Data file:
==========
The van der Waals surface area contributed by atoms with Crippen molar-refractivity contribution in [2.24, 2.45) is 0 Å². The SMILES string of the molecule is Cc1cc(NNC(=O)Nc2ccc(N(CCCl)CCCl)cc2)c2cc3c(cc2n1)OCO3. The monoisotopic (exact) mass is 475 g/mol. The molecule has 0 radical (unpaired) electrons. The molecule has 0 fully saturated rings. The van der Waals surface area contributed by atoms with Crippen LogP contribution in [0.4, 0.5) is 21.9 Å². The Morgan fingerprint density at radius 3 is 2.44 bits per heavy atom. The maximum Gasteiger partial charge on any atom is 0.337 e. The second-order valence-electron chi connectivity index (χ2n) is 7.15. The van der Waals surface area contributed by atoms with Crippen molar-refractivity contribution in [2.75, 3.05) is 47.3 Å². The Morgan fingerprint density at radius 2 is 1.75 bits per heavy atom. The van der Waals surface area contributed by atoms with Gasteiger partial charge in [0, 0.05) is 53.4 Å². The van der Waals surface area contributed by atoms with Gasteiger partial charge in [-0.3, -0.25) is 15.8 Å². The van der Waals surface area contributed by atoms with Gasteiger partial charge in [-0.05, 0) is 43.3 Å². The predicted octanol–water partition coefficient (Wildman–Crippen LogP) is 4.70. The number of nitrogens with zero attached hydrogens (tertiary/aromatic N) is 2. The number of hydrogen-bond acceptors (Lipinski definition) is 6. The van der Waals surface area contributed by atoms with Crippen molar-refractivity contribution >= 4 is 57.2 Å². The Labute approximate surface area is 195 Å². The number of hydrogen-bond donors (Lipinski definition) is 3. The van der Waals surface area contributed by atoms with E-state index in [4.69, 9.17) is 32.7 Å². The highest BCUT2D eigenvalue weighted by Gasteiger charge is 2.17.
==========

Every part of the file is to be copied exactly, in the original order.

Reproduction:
The van der Waals surface area contributed by atoms with Crippen molar-refractivity contribution in [2.24, 2.45) is 0 Å². The SMILES string of the molecule is Cc1cc(NNC(=O)Nc2ccc(N(CCCl)CCCl)cc2)c2cc3c(cc2n1)OCO3. The monoisotopic (exact) mass is 475 g/mol. The molecule has 0 radical (unpaired) electrons. The molecule has 0 fully saturated rings. The van der Waals surface area contributed by atoms with Crippen LogP contribution in [0.4, 0.5) is 21.9 Å². The Morgan fingerprint density at radius 3 is 2.44 bits per heavy atom. The maximum Gasteiger partial charge on any atom is 0.337 e. The second-order valence-electron chi connectivity index (χ2n) is 7.15. The van der Waals surface area contributed by atoms with Crippen molar-refractivity contribution in [2.75, 3.05) is 47.3 Å². The Morgan fingerprint density at radius 2 is 1.75 bits per heavy atom. The van der Waals surface area contributed by atoms with Gasteiger partial charge in [0, 0.05) is 53.4 Å². The van der Waals surface area contributed by atoms with Gasteiger partial charge in [-0.3, -0.25) is 15.8 Å². The van der Waals surface area contributed by atoms with Gasteiger partial charge in [-0.05, 0) is 43.3 Å². The predicted octanol–water partition coefficient (Wildman–Crippen LogP) is 4.70. The number of nitrogens with zero attached hydrogens (tertiary/aromatic N) is 2. The number of hydrogen-bond acceptors (Lipinski definition) is 6. The van der Waals surface area contributed by atoms with Crippen molar-refractivity contribution >= 4 is 57.2 Å². The Labute approximate surface area is 195 Å². The number of hydrogen-bond donors (Lipinski definition) is 3. The van der Waals surface area contributed by atoms with E-state index in [4.69, 9.17) is 32.7 Å². The highest BCUT2D eigenvalue weighted by Gasteiger charge is 2.17.